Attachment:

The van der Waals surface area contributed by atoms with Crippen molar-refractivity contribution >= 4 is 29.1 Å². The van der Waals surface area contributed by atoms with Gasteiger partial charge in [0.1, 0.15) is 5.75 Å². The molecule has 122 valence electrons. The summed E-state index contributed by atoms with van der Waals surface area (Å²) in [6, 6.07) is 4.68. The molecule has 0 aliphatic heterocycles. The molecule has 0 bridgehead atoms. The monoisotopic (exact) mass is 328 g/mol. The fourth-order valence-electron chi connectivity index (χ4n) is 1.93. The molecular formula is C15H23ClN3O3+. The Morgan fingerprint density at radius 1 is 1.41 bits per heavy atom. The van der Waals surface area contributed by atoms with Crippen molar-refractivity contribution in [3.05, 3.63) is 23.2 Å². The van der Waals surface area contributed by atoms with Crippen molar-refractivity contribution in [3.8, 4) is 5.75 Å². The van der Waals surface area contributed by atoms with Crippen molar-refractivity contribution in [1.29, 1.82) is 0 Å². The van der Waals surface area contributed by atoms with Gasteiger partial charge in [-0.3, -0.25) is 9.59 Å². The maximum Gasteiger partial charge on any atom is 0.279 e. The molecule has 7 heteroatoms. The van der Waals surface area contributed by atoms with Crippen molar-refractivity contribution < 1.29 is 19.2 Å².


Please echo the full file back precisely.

The van der Waals surface area contributed by atoms with Crippen molar-refractivity contribution >= 4 is 29.1 Å². The van der Waals surface area contributed by atoms with Gasteiger partial charge in [0.1, 0.15) is 5.75 Å². The molecule has 122 valence electrons. The summed E-state index contributed by atoms with van der Waals surface area (Å²) in [6, 6.07) is 4.68. The molecule has 0 aliphatic heterocycles. The molecule has 0 bridgehead atoms. The monoisotopic (exact) mass is 328 g/mol. The fourth-order valence-electron chi connectivity index (χ4n) is 1.93. The molecular formula is C15H23ClN3O3+. The Morgan fingerprint density at radius 1 is 1.41 bits per heavy atom. The van der Waals surface area contributed by atoms with Crippen molar-refractivity contribution in [3.05, 3.63) is 23.2 Å². The van der Waals surface area contributed by atoms with Crippen molar-refractivity contribution in [3.8, 4) is 5.75 Å². The van der Waals surface area contributed by atoms with Crippen molar-refractivity contribution in [1.29, 1.82) is 0 Å². The van der Waals surface area contributed by atoms with Gasteiger partial charge in [-0.3, -0.25) is 9.59 Å². The maximum Gasteiger partial charge on any atom is 0.279 e. The molecule has 7 heteroatoms. The van der Waals surface area contributed by atoms with Crippen molar-refractivity contribution < 1.29 is 19.2 Å².